The two men were not in the courtroom.

* * *

Atlanta Constitution, August 5th 1913, “Handsome Woman Seeks in Vain For Witness at Frank’s Trial,” Leo Frank case newspaper article series (Original PDF)

Women of Every Class and Age Listen With Morbid Curiosity To Testimony of Negro Conley

Another in our series of new transcriptions of contemporary articles on the Leo Frank case.

Atlanta Constitution
August 5th, 1913

By Britt Craig.

There was a chorus girl who sat next to an aged and withered woman who is undoubtedly a grandmother—a great-grandmother, maybe; there was a painted-cheeked girl with hollow eyes who bore the unmistakable stain of crimson, who sat between a mother who held in her lap an eager 13-year-old.

There was a wrinkled and worn old woman with the lines of care stamped indelibly, who hobbled into the room on a crutch and sat beside a man who chewed tobacco and whispered profanity. Over in a corner there was a graceful young woman with a wide hat and flowing plume and pretty features crowned with a wealth of auburn hair.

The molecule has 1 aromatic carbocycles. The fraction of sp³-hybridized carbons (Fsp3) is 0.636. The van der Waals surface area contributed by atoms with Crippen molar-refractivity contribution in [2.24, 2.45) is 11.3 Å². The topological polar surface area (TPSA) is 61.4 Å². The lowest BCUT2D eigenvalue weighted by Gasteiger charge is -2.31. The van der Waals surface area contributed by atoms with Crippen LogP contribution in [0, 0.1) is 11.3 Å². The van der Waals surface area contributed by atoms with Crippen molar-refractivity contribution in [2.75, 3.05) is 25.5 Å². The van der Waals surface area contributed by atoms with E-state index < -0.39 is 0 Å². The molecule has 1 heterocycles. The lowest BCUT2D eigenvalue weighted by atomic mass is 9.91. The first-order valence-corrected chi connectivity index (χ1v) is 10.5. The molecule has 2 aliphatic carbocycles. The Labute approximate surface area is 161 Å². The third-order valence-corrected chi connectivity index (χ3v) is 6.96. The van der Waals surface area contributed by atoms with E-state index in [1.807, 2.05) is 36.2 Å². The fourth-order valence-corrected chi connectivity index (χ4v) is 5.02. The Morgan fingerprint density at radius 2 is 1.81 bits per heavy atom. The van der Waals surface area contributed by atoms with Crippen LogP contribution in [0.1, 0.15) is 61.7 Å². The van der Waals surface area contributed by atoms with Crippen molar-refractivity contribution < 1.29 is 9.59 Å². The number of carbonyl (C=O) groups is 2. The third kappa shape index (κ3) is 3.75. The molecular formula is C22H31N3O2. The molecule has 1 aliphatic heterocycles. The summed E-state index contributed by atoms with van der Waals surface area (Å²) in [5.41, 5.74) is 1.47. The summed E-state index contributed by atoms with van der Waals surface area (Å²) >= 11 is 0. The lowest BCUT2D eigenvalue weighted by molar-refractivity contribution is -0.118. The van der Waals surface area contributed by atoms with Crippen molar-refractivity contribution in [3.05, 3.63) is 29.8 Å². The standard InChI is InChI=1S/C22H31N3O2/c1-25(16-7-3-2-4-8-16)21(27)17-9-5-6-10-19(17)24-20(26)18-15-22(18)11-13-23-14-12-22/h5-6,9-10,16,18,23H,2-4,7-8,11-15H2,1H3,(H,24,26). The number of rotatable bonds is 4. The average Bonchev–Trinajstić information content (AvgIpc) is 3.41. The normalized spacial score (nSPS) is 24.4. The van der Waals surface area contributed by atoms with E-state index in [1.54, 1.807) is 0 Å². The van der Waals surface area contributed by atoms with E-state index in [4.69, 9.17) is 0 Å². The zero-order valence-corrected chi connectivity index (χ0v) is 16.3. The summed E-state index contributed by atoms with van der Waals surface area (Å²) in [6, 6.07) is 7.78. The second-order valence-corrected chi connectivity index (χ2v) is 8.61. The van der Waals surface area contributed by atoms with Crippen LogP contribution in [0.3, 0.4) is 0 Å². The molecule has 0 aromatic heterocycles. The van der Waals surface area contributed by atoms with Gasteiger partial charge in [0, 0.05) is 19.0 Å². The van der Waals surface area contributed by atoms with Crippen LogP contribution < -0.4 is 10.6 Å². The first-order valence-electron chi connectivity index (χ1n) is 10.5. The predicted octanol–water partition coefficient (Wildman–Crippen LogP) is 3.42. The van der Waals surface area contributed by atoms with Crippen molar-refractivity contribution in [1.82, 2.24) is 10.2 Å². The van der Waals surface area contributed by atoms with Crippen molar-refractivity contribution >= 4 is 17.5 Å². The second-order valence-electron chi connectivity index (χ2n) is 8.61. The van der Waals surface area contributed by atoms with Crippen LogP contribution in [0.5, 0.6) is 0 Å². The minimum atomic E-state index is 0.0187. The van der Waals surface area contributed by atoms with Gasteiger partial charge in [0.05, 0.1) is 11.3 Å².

They all were at the Frank trial yesterday, listening intently to Jim Conley’s ugly story, many parts of which brought shame to the cheeks of the hardened court attaches. They sat throughout his tale, eager, expectant, apparently thrilled through and through and intent upon missing nothing.

Not a single one left the courtroom until adjournment time. On Friday afternoon, when Dr. Harris gave intimate testimony of details of his examination of Mary Phagan’s body a number of women arose from their seats, shielded their blushing cheeks with newspapers, and strode from the courtroom.

But Monday it was different. Jim Conley’s tale reeked at times and yet not a woman left the courtroom. Instead they leaned forward, bent upon escaping nothing of the odious details that came from the negro’s mouth. A mother held a child in knee dresses on a knee in a position in which the child could see and hear perfectly.

The mother held a fan, with which she fanned briskly at times. That is, at times when there was a lull in the story. But it stopped, the fan did, and was held poised in expectation, when Conley would resume relating his story.